Tasmanian Whisky Week puts northern distillers on the map

NICE SPREAD: Launceston Distillery head distiller and director Chris Condon and Saint John Craft Beer barman Jesse Campling. Picture: Phillip Biggs
NICE SPREAD: Launceston Distillery head distiller and director Chris Condon and Saint John Craft Beer barman Jesse Campling. Picture: Phillip Biggs

The 2018 edition of the Tasmanian Whisky Week will be the first ever to feature a Launceston distillery. 

Launceston Distillery, based at Western Junction cellar door Hangar 17, officially launched last month. 

The new distiller, the first Launceston-based whisky distiller in 175 years, will host a whisky tasting evening for the festival on Tuesday, with four other Northern Tasmanian operations. 

The other distillers involved at the St John Craft Beer-hosted event are Fanny’s Bay Distillery, Adam’s Distillery, Corra Linn Distiller and Ironhouse Distillery.

Launceston Distillery head distiller and director Chris Condon said it was important for the northern companies to work together. 

“We just wanted to include the northern region and get as many distilleries here as we could and it seems to have generated quite a bit of interest,” he said. 

“I’ve heard a few people will travel up from Hobart and one gentleman travelling from interstate for the festival has made a point of going to the northern event.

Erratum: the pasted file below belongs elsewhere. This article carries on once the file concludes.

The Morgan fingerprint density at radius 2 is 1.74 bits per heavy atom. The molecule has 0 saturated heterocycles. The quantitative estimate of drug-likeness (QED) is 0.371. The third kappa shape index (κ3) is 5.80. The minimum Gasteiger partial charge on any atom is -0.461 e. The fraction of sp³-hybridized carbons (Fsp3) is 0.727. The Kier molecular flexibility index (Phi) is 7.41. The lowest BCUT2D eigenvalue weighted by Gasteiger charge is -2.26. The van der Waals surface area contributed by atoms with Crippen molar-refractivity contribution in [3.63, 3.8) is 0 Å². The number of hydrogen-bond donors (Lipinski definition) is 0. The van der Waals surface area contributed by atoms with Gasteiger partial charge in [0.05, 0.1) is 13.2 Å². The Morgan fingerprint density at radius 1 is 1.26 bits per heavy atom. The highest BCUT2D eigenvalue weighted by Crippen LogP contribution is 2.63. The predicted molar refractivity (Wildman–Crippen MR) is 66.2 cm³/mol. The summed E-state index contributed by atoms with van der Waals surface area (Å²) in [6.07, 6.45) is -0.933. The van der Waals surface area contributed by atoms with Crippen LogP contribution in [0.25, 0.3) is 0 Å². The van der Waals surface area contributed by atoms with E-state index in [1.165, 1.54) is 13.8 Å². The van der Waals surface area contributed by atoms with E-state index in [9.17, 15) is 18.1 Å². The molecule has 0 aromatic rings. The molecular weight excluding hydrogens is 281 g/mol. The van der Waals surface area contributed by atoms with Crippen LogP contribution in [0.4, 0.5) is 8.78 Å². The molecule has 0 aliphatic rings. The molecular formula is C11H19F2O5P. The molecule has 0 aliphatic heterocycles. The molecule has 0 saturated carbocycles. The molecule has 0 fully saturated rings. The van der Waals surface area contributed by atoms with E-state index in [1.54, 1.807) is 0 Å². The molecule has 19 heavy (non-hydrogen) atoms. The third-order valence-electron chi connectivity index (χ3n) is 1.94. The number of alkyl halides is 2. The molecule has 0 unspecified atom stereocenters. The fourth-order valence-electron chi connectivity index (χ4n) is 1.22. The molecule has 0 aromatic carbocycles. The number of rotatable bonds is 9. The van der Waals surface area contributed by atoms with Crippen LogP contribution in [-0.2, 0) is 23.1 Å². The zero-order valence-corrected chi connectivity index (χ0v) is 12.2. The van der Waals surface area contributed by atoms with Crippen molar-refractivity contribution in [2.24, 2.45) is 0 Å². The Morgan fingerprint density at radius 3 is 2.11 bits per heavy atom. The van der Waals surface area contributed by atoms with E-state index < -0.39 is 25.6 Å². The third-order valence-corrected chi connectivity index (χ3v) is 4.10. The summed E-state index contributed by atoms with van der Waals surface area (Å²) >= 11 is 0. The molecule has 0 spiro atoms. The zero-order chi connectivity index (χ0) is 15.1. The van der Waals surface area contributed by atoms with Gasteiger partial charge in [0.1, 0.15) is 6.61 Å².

“This would be the first Tasmanian Whiskey Week where we have all had a product that has sufficiently matured to have a nice tasting evening together.”

Launceston Distillery’s launch came after five years of planning and hard work, according to Mr Condon. 

...the first time we tasted it was pretty satisfying.

Launceston Distillery head distiller Chris Condon

The distilling process of the first release began almost three years ago and included a barreling period of a little more than 2 years. 

The five distillery directors first tasted their product about 18 months into that barreling process. 

An occasion Mr Condon described as momentous in the distiller’s short history.

“We were probably looking at them earnestly at about 18 months to get a gauge on how they’re going and you just keep gong back to them every few months,” he said.

“You’re never quite sure until you taste it, but the spirit going into the barrels was fine, we were happy with that, and the first time we tasted it was pretty satisfying. 

“We were happy with the way it was travelling.”

Mr Condon hopes the event is the first of many for Northern Tasmanian whiskey distilleries. 

While southern distillers, such as Sullivans Cove and Redlands Estate, are more well known nationally, Mr Condon thinks people will soon start taking notice of their northern neighbours. 

“This event on Tuesday night is a sign there’s more starting to happen in the north,” he said.